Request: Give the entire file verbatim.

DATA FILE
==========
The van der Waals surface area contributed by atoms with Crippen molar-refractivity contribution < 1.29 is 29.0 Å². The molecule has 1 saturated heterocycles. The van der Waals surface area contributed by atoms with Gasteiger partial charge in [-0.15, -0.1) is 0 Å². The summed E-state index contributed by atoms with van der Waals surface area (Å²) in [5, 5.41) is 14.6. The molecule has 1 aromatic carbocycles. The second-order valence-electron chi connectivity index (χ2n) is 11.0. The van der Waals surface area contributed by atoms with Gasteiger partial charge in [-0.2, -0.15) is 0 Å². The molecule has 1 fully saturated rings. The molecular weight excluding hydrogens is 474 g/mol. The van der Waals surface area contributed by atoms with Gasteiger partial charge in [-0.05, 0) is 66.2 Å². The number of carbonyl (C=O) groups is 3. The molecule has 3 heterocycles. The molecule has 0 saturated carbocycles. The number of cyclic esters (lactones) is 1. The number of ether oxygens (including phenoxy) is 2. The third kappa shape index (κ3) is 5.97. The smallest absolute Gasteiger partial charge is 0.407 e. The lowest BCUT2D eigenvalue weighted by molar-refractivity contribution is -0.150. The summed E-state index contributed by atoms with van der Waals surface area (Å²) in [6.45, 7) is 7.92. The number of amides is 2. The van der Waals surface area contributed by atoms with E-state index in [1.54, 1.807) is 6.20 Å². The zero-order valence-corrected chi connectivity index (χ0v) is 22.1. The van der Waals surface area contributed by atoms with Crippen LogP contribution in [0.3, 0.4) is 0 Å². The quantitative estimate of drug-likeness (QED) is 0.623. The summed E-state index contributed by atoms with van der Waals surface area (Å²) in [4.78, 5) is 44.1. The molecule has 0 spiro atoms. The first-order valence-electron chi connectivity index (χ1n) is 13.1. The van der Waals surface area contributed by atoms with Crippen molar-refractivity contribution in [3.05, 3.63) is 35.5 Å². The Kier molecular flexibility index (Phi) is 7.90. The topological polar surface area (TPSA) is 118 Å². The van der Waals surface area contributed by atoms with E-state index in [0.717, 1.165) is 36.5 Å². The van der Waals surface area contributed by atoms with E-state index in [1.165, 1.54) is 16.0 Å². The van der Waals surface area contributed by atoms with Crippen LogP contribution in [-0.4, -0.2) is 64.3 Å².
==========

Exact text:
The van der Waals surface area contributed by atoms with Crippen molar-refractivity contribution < 1.29 is 29.0 Å². The molecule has 1 saturated heterocycles. The van der Waals surface area contributed by atoms with Gasteiger partial charge in [-0.15, -0.1) is 0 Å². The summed E-state index contributed by atoms with van der Waals surface area (Å²) in [5, 5.41) is 14.6. The molecule has 1 aromatic carbocycles. The second-order valence-electron chi connectivity index (χ2n) is 11.0. The van der Waals surface area contributed by atoms with Gasteiger partial charge in [-0.2, -0.15) is 0 Å². The molecule has 1 fully saturated rings. The molecular weight excluding hydrogens is 474 g/mol. The van der Waals surface area contributed by atoms with Gasteiger partial charge in [-0.05, 0) is 66.2 Å². The number of carbonyl (C=O) groups is 3. The molecule has 3 heterocycles. The molecule has 0 saturated carbocycles. The number of cyclic esters (lactones) is 1. The number of ether oxygens (including phenoxy) is 2. The third kappa shape index (κ3) is 5.97. The smallest absolute Gasteiger partial charge is 0.407 e. The lowest BCUT2D eigenvalue weighted by molar-refractivity contribution is -0.150. The summed E-state index contributed by atoms with van der Waals surface area (Å²) in [6.45, 7) is 7.92. The number of amides is 2. The van der Waals surface area contributed by atoms with E-state index in [1.54, 1.807) is 6.20 Å². The zero-order valence-corrected chi connectivity index (χ0v) is 22.1. The van der Waals surface area contributed by atoms with Crippen LogP contribution in [0.3, 0.4) is 0 Å². The quantitative estimate of drug-likeness (QED) is 0.623. The summed E-state index contributed by atoms with van der Waals surface area (Å²) in [4.78, 5) is 44.1. The molecule has 0 spiro atoms. The first-order valence-electron chi connectivity index (χ1n) is 13.1. The van der Waals surface area contributed by atoms with Crippen molar-refractivity contribution in [3.05, 3.63) is 35.5 Å². The Kier molecular flexibility index (Phi) is 7.90. The topological polar surface area (TPSA) is 118 Å². The van der Waals surface area contributed by atoms with E-state index in [0.717, 1.165) is 36.5 Å². The van der Waals surface area contributed by atoms with E-state index in [1.165, 1.54) is 16.0 Å². The van der Waals surface area contributed by atoms with Crippen LogP contribution in [-0.4, -0.2) is 64.3 Å².